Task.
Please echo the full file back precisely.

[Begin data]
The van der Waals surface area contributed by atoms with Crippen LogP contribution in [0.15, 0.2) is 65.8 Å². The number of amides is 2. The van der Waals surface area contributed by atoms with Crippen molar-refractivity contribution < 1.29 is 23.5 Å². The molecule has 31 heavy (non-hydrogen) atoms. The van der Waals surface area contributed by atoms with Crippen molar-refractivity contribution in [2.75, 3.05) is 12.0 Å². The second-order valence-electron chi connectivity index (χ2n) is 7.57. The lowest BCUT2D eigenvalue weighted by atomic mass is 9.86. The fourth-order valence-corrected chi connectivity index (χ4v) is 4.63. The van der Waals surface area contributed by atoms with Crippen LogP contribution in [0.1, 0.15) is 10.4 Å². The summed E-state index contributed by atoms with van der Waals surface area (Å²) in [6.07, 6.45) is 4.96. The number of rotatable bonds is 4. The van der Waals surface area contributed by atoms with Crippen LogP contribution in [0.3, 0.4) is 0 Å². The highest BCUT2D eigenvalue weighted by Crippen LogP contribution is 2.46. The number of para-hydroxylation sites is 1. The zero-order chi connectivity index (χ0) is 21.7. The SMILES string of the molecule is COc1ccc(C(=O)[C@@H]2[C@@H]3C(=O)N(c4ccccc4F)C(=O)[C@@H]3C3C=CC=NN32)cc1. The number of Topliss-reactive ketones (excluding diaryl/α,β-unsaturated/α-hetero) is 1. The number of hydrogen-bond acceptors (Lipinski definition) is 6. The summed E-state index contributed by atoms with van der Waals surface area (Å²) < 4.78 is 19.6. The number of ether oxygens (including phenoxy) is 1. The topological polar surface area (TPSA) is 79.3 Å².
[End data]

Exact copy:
The van der Waals surface area contributed by atoms with Crippen LogP contribution in [0.15, 0.2) is 65.8 Å². The number of amides is 2. The van der Waals surface area contributed by atoms with Crippen molar-refractivity contribution < 1.29 is 23.5 Å². The molecule has 31 heavy (non-hydrogen) atoms. The van der Waals surface area contributed by atoms with Crippen molar-refractivity contribution in [2.75, 3.05) is 12.0 Å². The second-order valence-electron chi connectivity index (χ2n) is 7.57. The lowest BCUT2D eigenvalue weighted by atomic mass is 9.86. The fourth-order valence-corrected chi connectivity index (χ4v) is 4.63. The van der Waals surface area contributed by atoms with Crippen LogP contribution in [0.1, 0.15) is 10.4 Å². The summed E-state index contributed by atoms with van der Waals surface area (Å²) in [6.07, 6.45) is 4.96. The number of rotatable bonds is 4. The van der Waals surface area contributed by atoms with Crippen LogP contribution in [0.3, 0.4) is 0 Å². The highest BCUT2D eigenvalue weighted by Crippen LogP contribution is 2.46. The number of para-hydroxylation sites is 1. The zero-order chi connectivity index (χ0) is 21.7. The SMILES string of the molecule is COc1ccc(C(=O)[C@@H]2[C@@H]3C(=O)N(c4ccccc4F)C(=O)[C@@H]3C3C=CC=NN32)cc1. The number of Topliss-reactive ketones (excluding diaryl/α,β-unsaturated/α-hetero) is 1. The number of hydrogen-bond acceptors (Lipinski definition) is 6. The summed E-state index contributed by atoms with van der Waals surface area (Å²) < 4.78 is 19.6. The number of ether oxygens (including phenoxy) is 1. The topological polar surface area (TPSA) is 79.3 Å².